As Western tourists shy away from "risky" destinations such as Turkey and Egypt because of the war in Iraq, Russians are likely to flock there in even greater numbers, attracted by bargain prices.
Turkey, where tourist officials fear that fallout from the conflict in neighboring Iraq may ruin this year's season, is the top destination for Russians, with 686,000 spending their holidays there last year.
"The British and the Germans will be afraid to go to Turkey, which will lower its prices for Russians," Deputy Economy and Commerce Minister Vladimir Strzhalkovsky told a tourist forum in Moscow.
He predicted a slump in domestic tourism. "You can buy a tour to Turkey for as little as $200, and the water is cleaner and the service better than in Sochi, although it costs more there," explained Maxim Shandarov, a journalist for the travel magazine Tourinfo.
In the aftermath of the 1997 massacre in Luxor, in which Muslim militants killed four Egyptians and 58 tourists, Russians rushed to snap up cheap tours to Egypt as foreigners deserted the country in droves.
"Russians were the saviors" of the Egyptian tourist industry, with the numbers of tourists from that country jumping by more than 50 percent annually after the Luxor carnage, said KPM tour operator's director Vladimir Kantorovich.
"Our citizens are strangely immune. They are not afraid of terrorism or war," said a salesperson from travel agents Grineks, which has not seen any drop in bookings for Turkey.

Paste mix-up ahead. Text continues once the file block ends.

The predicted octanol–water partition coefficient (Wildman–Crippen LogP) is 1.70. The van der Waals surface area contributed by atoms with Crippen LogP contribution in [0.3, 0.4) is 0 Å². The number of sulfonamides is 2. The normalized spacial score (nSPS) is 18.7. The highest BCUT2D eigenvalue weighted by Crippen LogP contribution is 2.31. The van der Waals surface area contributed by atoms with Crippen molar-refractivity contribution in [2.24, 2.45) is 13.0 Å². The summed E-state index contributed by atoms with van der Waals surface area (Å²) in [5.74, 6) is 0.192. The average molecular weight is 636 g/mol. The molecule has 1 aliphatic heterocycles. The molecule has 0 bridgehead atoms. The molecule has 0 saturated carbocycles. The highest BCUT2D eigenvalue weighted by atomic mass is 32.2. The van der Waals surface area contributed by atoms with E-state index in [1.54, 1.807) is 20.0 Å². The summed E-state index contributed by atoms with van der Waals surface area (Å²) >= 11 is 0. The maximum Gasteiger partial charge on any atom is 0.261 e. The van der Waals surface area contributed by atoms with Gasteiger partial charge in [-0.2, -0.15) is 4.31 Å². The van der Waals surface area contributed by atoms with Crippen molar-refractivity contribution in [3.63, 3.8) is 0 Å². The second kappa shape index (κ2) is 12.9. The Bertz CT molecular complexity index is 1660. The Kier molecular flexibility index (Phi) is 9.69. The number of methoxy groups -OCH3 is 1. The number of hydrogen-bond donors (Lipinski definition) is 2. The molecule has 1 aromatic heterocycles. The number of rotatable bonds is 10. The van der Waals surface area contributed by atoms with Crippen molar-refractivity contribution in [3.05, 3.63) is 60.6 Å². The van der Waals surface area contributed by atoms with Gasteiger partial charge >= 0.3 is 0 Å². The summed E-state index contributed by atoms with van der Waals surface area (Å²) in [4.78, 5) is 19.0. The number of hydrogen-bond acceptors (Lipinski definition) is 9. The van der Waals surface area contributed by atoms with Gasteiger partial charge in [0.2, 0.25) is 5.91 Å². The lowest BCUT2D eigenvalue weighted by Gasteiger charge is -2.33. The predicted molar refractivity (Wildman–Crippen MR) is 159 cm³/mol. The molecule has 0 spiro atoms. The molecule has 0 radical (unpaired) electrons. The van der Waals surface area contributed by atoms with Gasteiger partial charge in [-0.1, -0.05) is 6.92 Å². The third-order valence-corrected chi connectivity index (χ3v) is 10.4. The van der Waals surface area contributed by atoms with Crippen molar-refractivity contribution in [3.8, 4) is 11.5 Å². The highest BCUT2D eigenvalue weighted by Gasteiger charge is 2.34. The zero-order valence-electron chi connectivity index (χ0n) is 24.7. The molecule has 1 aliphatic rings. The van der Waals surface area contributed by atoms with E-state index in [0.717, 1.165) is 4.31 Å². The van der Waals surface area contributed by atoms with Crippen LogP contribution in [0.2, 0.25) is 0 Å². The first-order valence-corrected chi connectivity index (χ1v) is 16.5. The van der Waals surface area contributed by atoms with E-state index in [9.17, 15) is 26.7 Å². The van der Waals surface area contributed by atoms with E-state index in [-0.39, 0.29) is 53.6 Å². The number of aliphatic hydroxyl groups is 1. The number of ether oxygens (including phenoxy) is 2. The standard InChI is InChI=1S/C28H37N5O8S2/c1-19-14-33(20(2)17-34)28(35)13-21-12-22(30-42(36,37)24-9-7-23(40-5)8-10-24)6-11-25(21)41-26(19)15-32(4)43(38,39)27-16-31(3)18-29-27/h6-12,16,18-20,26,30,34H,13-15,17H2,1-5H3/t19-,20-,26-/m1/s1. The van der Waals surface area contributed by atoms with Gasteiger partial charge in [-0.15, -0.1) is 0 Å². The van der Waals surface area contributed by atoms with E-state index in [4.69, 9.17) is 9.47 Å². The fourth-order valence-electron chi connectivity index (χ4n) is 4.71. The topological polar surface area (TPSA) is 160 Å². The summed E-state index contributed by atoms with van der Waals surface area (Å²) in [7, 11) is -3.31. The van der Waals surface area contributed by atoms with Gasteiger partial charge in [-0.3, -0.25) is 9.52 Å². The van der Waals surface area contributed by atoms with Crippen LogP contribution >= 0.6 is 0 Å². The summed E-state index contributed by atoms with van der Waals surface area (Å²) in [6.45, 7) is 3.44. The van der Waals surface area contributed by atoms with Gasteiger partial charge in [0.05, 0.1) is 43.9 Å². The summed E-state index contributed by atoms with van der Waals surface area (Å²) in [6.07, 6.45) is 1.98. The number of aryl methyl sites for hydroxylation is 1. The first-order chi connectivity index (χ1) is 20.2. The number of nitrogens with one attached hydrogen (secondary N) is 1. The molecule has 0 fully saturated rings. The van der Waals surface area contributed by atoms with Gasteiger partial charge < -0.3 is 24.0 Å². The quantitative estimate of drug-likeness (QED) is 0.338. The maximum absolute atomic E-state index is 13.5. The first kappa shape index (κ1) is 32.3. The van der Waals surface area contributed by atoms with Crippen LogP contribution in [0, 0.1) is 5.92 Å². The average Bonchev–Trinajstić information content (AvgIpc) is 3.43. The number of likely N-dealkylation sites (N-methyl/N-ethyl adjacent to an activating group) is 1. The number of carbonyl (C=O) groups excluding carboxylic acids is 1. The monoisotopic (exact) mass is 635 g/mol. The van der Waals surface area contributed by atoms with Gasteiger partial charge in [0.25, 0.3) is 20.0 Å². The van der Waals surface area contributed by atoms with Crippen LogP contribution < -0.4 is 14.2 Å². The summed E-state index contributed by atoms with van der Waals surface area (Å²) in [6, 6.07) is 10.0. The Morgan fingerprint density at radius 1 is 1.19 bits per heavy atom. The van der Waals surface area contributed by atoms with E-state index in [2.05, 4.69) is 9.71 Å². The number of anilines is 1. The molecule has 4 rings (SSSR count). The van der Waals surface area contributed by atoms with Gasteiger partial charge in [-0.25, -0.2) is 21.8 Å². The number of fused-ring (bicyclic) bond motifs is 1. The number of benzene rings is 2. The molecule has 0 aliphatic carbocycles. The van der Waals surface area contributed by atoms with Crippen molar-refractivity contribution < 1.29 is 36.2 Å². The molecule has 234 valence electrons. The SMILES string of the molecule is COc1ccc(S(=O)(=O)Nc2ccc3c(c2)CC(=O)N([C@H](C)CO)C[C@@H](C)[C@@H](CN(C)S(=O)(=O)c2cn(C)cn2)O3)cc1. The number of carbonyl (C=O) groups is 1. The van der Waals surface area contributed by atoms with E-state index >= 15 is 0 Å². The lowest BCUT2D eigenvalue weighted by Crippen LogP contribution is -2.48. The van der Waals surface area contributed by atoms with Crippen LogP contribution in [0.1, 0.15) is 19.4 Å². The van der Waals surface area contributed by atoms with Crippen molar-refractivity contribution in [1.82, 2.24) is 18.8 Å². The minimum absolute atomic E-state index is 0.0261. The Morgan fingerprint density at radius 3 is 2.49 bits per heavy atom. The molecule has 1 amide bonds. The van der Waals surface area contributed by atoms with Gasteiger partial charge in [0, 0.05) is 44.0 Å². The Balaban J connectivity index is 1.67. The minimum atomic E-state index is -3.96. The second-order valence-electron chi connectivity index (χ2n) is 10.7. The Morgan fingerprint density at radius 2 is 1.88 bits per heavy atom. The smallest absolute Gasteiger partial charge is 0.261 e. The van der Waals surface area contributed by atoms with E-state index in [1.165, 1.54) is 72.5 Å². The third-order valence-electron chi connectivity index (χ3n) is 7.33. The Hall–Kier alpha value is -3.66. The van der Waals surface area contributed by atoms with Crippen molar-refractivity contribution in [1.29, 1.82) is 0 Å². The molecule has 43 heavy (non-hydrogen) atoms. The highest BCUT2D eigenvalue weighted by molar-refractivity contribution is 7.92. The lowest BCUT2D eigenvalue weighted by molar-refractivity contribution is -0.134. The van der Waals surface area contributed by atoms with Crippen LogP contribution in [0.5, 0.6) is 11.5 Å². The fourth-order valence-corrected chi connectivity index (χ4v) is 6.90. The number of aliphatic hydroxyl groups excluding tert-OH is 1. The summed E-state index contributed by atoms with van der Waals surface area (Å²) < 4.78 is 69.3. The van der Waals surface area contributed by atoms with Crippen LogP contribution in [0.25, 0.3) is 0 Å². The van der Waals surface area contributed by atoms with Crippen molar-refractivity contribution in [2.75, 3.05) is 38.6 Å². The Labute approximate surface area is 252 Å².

In Egypt, where hotel occupancy rates are reported to have dropped to an average 30 percent from a usual spring average of 80 percent, the some 250,000 Russians who visited the country in 2002 are unlikely to be deterred.
The manager of a four-star hotel at the Red Sea resort of Sharm el-Sheikh, on the southern tip of the Sinai Peninsula, complained earlier this month that "almost all Italians, who are our main clients, have left."
But Russians, he said, have remained.
So far, the low living standard of most Russians has limited the market for foreign holidays.
Only 3 percent were able to travel abroad in 2002, making 5 million trips.
But in a sign that Russia is bucking the gloom-and-doom in the world travel industry, a German tour operator, LTU Touristik, has set up shop in Moscow and hopes to serve 45,000 tourists in the coming summer season.
LTU Touristik, which will concentrate on seven countries, including Turkey and Egypt, has joined up with a small Moscow-based charter carrier called Airlines 400.
"The Russian market is very interesting to us from a growth point of view," the tour operator's vice president, Dierck Berlinghoff, told a press conference in Moscow.
The KPM director, whose firm's revenues expanded by 50 percent in 2002, said that Russia itself could benefit from war fears.
"It's in fashion. Suddenly Russia seems safe compared with Muslim countries and the United States, and prices are mainly dollarized, so it's cheap for Europeans" thanks to the strong euro, said Kantorovich.
In the former imperial capital St. Petersburg - foreigners' favorite destination in Russia - "all the hotels have been solidly booked since December" because of the upcoming tricentennial of the city in May, he added.
"War is bad news for everyone, but it could create opportunities for countries like Russia," said Francesco Frangialli, secretary general of the World Tourism Organization, on a visit to Moscow.
Russians' favorite destinations are Turkey, followed by Egypt and Spain.